Chapter: Distributed Systems - Synchronization and Replication

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Global states

How do we find out if a particular property is true in a distributed system?

Global states

 

How do we find out if a particular property is true in a distributed system? For examples, we will look at:

Distributed Garbage Collection

 

Deadlock Detection

 

Termination Detection

 

Debugging

 


Distributed Garbage Collection

 

Objects are identified as garbage when there are no longer any references to them in the system

 

Garbage collection reclaims memory used by those objects

 

In figure 11.8a, process p2 has two objects that do not have any references to other objects, but one object does have a reference to a message in transit. It is not garbage, but the other p2 object is

 

Thus we must consider communication channels as well as object references to determine unreferenced objects


 

Deadlock Detection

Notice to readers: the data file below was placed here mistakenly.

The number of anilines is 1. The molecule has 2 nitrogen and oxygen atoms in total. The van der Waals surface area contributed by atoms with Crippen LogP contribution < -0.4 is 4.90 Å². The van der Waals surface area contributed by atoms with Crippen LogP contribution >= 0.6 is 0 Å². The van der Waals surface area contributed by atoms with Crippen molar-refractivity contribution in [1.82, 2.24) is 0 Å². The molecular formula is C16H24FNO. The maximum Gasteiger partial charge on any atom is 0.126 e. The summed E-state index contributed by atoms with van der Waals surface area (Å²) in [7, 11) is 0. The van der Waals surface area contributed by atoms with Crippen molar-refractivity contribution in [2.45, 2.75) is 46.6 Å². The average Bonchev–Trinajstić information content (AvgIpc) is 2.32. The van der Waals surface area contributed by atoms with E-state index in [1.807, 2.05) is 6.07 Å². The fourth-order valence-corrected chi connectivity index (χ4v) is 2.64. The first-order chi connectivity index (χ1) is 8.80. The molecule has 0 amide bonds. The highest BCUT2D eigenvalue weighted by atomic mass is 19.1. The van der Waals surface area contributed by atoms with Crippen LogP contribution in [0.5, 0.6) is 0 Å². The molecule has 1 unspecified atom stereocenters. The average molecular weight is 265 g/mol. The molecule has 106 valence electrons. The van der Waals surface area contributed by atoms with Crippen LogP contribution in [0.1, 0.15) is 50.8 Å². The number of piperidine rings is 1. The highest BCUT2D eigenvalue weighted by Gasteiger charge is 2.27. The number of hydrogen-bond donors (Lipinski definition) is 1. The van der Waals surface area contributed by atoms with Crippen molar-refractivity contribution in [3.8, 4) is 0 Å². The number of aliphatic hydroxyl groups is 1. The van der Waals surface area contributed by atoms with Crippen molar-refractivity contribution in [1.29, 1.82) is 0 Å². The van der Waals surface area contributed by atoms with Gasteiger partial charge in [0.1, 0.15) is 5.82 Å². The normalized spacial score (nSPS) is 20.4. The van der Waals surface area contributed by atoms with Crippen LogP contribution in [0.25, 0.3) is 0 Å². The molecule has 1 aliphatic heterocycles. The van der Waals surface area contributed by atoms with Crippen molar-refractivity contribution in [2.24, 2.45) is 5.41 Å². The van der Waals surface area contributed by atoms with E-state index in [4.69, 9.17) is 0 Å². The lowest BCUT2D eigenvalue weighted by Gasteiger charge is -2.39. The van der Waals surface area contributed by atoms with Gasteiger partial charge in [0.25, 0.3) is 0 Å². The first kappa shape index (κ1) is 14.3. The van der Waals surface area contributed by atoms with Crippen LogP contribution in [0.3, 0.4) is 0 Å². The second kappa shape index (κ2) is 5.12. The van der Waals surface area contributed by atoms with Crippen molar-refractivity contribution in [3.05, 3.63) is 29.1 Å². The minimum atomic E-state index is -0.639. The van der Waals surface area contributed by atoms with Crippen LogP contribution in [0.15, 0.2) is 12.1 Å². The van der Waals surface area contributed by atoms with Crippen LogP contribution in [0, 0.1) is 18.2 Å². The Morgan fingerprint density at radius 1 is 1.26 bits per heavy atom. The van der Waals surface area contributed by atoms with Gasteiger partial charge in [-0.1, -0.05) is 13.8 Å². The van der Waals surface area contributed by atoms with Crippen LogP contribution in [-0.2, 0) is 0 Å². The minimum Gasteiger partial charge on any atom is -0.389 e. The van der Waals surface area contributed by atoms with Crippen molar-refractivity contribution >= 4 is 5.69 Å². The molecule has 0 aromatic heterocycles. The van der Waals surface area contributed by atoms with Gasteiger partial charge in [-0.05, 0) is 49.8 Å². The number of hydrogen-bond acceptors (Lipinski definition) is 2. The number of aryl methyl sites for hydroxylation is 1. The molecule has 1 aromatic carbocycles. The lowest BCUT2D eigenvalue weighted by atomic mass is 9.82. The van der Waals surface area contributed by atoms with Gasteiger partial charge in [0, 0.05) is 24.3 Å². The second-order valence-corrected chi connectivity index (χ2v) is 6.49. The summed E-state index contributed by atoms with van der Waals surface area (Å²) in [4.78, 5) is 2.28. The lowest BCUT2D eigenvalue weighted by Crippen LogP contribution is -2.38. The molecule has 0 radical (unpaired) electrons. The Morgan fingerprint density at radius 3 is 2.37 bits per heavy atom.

A distributed deadlock occurs when each of a collection of processes waits for another process to send it a message, and there is a cycle in the graph of the waits-for relationship

 

In figure 11.8b, both p1 and p2 wait for a message from the other, so both are blocked and the system cannot continue


 

Termination Detection

 

It is difficult to tell whether a distributed algorithm has terminated. It is not enough to detect whether each process has halted

 

In figure 11.8c, both processes are in passive mode, but there is an activation request in the network

 

Termination detection examines multiple states like deadlock detection, except that a deadlock may affect only a portion of the processes involved, while termination detection must ensure that all of the processes have completed


Distributed Debugging

 

Distributed processes are complex to debug. One of many possible problems is that consistency restraints must be evaluated for simultaneous attribute values in multiple processes at different instants of time.

 

All four of the distributed problems discussed in this section have particular solutions, but all of them also illustrate the need to observe global states. We will now look at a general approach to observing global states.

 

Without global time identified by perfectly synchronized clocks, the ability to identify successive states in an individual process does not translate into the ability to identify successive states in distributed processes

 

We can assemble meaningful global states from local states recorded at different local times in many circumstances, but must do so carefully and recognize limits to our capabilities